THE Scotland Office has refused to reveal how much it has spent cleaning graffiti and paint from the front of its new Edinburgh HQ.

The National asked the UK Government through a Freedom of Information (FOI) request to disclose documents relating to graffiti and paint removal at Queen Elizabeth House in Edinburgh, but the request was denied.

Just Stop Oil activists threw red paint over the plush glass-fronted flagship office on June 2 this year, in protest at the UK Government’s final approval for the Jackdaw oil field.

Jennifer Kowalski, 26, pleaded guilty to a breach of the peace at Edinburgh Sheriff Court over the incident where activists scrawled “blood on your hands” into the luminous red paint.

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The fiscal depute told the court that the UK Government claimed damages amounted to £600,000.

However, when the Sheriff asked the prosecutor if the figure was correct, she said an update had been requested from the government but had not come to fruition.

HMRC would later deny the six-figure sum and claim the repair costs were closer to £6600.

Kowalski told the court she believed the inflated figure was overstated to act as a “scare tactic” against environmental campaigners.

The National: Just Stop Oil protesters covered the flagship building in red paint earlier in the summerJust Stop Oil protesters covered the flagship building in red paint earlier in the summer (Image: PA)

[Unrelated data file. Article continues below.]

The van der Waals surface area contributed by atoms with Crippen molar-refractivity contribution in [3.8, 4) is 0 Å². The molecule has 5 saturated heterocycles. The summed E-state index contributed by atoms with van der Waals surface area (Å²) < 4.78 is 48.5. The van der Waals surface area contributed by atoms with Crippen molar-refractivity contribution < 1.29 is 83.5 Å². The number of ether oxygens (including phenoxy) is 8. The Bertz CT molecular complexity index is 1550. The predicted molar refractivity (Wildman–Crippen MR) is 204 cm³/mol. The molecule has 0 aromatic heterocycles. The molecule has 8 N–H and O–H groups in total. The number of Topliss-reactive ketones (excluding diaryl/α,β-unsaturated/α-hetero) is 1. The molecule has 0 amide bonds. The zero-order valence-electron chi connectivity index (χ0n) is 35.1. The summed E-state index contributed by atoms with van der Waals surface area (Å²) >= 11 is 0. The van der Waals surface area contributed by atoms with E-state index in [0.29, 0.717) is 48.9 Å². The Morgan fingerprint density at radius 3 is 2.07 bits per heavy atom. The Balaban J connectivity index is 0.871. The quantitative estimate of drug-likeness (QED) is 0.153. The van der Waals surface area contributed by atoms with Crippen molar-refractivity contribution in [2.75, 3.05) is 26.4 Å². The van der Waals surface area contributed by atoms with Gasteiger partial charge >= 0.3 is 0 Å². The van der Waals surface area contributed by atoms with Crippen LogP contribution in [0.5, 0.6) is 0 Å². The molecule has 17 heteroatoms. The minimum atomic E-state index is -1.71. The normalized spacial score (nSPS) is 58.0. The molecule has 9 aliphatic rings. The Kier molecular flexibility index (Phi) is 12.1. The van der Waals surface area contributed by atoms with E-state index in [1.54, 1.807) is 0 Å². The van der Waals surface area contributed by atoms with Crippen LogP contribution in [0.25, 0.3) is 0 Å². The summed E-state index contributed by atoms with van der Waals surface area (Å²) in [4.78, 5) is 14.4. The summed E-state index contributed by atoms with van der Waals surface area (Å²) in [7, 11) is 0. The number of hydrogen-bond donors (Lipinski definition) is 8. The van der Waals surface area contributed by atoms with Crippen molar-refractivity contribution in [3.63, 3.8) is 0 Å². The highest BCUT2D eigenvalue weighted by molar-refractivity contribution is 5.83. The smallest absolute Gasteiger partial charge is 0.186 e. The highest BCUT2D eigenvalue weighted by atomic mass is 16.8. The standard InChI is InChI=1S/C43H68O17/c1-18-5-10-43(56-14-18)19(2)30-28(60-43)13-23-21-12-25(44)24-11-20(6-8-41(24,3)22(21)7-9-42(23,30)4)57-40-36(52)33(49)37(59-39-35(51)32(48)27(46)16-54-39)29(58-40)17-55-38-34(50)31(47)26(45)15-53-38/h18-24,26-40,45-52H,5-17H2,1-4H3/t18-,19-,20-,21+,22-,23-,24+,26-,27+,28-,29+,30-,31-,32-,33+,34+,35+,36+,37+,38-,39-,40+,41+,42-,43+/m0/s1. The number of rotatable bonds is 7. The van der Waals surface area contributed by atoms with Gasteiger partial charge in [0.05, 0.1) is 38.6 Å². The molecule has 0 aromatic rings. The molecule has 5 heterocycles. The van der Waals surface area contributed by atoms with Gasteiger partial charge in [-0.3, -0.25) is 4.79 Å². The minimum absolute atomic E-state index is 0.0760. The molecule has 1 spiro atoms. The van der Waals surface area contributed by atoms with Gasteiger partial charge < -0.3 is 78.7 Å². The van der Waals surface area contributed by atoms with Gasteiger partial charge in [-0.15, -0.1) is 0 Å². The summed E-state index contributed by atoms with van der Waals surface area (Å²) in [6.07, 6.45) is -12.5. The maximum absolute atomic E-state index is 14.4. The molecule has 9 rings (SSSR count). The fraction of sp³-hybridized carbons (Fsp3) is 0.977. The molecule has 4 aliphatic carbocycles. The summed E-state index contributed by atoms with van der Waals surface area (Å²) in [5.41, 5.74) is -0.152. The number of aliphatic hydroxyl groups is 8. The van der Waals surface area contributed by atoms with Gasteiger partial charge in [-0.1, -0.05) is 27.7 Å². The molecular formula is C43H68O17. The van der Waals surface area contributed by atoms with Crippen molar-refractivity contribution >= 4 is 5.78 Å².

However, the Scotland Office is remaining tight-lipped on the actual costs surrounding the incident, or any others as the hub is frequently targetted by protesters, and refused to hand over any documentation including memos or invoices.

The National asked for details of any incidents from March 2020 involving protesters, graffiti, and paint removal.

Scotland Secretary Alister Jacks’ department did confirm that they hold the information, but refused to disclose any of it on numerous grounds.

First, they said that it would impact government ministerial decision-making as, “in the opinion of a qualified person, in this case a minister of the Crown, its disclosure would, or would be likely to, inhibit the free and frank provision of advice or the free and frank exchange of views for the purposes of deliberation”.

Although the UK Government said there was a “definite public interest” in understanding the impacts of protestors and graffiti on a government building, they still refused to provide the information requested.

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The FOI response said: “It is strongly in the public interest that ministers are able to receive free and frank advice from officials and outside experts, and are able to engage in the receive free and frank exchange of views with stakeholders.

“This advice and exchange of views must be detailed, frank, and completely candid if it is to be of value.

“For this to occur, the advisers and stakeholders must be free of any inhibitions that might interfere with their ability to give full, frank and, sometimes, unwelcome advice or opinions.”

The National: The Scotland Office has refused to disclose how much in damage has been caused by paint and grafittiThe Scotland Office has refused to disclose how much in damage has been caused by paint and grafitti (Image: PA)

It added: “Taking into account all the circumstances of this case, I have concluded that the balance of the public interest favours withholding the information that falls within the scope of this exemption.”

The government also said The National’s request did not pass the public interest test as the “information related to the safety of civil servants and the security measures designed to protect them and the wider public to be withheld from disclosure.”

Finally, the Scotland Office said that they could not disclose the names of officials outside of the civil service due to an exemption within FOI law.